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Bengal’s day of mourning

Lord Curzon: Architect of the Bengal partition. Photo: Special Arrangement  

October 16, 1905 is an important date for Bengal. The then Viceroy of India, Lord Curzon decided to divide the region in a way that the western part was home to the Hindu majority area and the eastern part for the Muslim majority. 

Bengal was as large as France and had a significantly larger population too. Since 1765, Bengal, Bihar, and Orissa were a single province in British India. But by the 1900s the province had grown too large to handle under a single administration. East Bengal, because of isolation and poor communication, had been neglected in comparison to west Bengal and Bihar. Thus the partition was promoted for administrative regions.

However, it must be taken into account that Bengalis were one of the first to benefit in the area of education under the British Raj. As a result, they were also given better posts in the government. Lord Curzon, the architect of the partition, knew that splitting Bengal, would weaken their influence and divide the nationalist movement.

Sad news

When the announcement was made in July 1905, leaders in Bengal urged the people to boycott British goods. They wanted to put economic pressure on England. The movement spread like wildfire all over Bengal. Students forced shopkeepers to stop selling British goods. They also boycotted government schools and colleges.

All classes of Bengali people participated in the anti-partition movement. Despite several protest meetings and campaigns against the proposal, the government remained unmoved.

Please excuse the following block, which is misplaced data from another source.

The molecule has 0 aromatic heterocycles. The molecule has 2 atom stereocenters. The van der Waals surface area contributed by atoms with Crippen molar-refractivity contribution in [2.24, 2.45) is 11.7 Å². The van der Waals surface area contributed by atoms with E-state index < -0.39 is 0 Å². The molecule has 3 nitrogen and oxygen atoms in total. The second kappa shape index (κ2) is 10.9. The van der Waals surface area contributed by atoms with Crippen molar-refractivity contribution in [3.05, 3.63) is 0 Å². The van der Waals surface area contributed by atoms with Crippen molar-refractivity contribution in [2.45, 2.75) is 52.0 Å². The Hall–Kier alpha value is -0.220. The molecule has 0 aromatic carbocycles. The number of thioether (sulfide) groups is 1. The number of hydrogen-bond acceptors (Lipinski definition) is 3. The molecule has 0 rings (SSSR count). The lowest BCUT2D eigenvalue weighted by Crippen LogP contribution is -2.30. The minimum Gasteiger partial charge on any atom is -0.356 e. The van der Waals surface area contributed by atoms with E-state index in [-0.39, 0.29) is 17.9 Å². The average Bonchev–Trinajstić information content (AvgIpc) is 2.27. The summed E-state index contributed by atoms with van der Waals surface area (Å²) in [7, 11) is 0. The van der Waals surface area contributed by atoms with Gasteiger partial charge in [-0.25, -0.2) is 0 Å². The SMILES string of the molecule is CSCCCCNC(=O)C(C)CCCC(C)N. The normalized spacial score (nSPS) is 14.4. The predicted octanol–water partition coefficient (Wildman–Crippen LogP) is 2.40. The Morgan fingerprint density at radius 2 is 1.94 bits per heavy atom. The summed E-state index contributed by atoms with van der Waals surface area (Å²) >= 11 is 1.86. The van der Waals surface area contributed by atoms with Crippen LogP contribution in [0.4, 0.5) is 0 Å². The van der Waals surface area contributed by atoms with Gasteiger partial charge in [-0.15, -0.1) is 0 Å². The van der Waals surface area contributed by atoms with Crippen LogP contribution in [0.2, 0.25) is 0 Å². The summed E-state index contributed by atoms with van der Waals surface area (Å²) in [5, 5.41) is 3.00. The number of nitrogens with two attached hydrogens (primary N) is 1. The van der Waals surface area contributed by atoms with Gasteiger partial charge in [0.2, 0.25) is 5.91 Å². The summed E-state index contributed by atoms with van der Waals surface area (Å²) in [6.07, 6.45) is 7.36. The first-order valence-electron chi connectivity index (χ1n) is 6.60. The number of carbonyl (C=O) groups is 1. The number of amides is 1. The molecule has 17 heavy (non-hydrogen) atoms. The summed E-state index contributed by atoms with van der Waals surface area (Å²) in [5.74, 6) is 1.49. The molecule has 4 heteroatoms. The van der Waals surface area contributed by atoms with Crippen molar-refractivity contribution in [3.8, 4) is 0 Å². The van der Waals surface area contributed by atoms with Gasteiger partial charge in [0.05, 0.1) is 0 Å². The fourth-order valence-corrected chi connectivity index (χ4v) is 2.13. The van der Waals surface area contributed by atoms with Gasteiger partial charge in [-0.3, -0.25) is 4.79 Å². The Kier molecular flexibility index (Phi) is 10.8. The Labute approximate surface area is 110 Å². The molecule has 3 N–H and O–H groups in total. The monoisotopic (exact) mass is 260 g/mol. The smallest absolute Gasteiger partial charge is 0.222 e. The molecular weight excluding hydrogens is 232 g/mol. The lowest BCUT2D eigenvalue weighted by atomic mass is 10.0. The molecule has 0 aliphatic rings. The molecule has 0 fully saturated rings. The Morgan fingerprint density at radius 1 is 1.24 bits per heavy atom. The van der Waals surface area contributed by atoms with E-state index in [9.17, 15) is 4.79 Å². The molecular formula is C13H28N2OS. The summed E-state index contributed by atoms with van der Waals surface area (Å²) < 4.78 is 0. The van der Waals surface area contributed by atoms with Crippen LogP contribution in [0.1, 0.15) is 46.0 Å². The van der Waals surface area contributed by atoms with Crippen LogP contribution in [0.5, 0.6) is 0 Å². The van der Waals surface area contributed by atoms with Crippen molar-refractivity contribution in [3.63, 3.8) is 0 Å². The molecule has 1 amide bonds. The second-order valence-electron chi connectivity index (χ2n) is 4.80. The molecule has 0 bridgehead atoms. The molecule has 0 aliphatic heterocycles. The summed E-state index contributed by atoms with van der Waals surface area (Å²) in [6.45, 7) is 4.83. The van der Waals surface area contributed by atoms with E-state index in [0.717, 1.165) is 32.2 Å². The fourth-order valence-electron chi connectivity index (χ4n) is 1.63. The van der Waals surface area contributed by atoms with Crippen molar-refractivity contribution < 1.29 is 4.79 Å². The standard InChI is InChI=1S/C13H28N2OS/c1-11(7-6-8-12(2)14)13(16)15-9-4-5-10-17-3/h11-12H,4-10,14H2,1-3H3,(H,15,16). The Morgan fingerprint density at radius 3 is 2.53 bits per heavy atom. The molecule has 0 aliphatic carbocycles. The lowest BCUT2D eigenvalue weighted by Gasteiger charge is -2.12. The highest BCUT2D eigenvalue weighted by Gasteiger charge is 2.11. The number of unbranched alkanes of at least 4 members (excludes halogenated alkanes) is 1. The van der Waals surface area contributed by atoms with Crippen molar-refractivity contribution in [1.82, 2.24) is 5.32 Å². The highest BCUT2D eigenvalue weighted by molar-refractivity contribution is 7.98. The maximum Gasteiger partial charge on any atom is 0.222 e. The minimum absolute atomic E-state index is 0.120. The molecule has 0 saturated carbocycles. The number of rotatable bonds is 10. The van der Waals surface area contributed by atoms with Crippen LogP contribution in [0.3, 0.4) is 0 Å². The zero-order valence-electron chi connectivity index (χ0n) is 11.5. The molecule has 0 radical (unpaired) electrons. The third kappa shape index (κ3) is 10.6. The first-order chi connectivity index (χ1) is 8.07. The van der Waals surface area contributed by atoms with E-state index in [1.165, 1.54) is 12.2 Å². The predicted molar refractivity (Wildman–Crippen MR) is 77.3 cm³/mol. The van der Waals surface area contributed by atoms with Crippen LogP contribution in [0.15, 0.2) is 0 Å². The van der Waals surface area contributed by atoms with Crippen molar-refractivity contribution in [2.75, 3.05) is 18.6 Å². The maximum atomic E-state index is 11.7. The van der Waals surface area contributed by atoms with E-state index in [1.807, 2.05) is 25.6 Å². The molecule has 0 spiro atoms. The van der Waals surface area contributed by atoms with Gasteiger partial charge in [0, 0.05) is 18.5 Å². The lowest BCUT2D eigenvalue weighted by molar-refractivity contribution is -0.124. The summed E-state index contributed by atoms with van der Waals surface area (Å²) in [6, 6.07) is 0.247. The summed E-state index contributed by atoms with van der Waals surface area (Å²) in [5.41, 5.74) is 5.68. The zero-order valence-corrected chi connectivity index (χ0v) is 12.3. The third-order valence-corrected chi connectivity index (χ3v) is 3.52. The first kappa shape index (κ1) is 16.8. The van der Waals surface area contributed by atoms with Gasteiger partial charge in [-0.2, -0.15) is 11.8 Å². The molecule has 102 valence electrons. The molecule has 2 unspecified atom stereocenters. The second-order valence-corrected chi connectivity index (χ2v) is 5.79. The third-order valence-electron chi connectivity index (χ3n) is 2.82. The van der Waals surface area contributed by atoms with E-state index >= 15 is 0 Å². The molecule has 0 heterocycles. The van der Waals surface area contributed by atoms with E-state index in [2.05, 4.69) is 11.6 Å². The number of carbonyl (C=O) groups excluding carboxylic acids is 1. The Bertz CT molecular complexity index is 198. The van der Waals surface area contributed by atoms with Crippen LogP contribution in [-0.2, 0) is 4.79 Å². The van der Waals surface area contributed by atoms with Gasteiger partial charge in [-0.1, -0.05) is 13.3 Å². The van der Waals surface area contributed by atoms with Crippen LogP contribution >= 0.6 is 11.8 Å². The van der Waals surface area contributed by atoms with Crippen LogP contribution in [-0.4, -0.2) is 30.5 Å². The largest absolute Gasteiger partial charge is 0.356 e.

October 16, 1905 was a day of national mourning. People fasted and observed a general strike. The song “ Amar Sonar Bangla”, composed by Rabindranath Tagore, was sung by many. Many were seen walking bare foot to the Ganga singing Vande mataram. Hindus and Muslims tied rakhis on each other’s hand as a symbol of unity.

The partition lasted for only about six years. But the result of it proved a thorn in the flesh to the government. The boycott blossomed into a full fledged swadeshi movement.  People felt both Boycott and Swadeshi were inseparable to the anti-partition movement. The products of British industries sold widely in India caused in a severe blow to Indian handicraft and cottage industries. So, production and sale of Swadeshi goods was given importance.  Though the government resorted to a reign of terror to suppress their anti-partition movement they failed to curb it.

Finally, in 1911, the British Government revoked the partition of Bengal. In 1911, the capital was shifted from Calcutta to Delhi, east and west Bengal were reunited. Assam, Bihar and Orissa were separated to form a new province.

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Printable version | Jan 16, 2022 10:28:26 AM |

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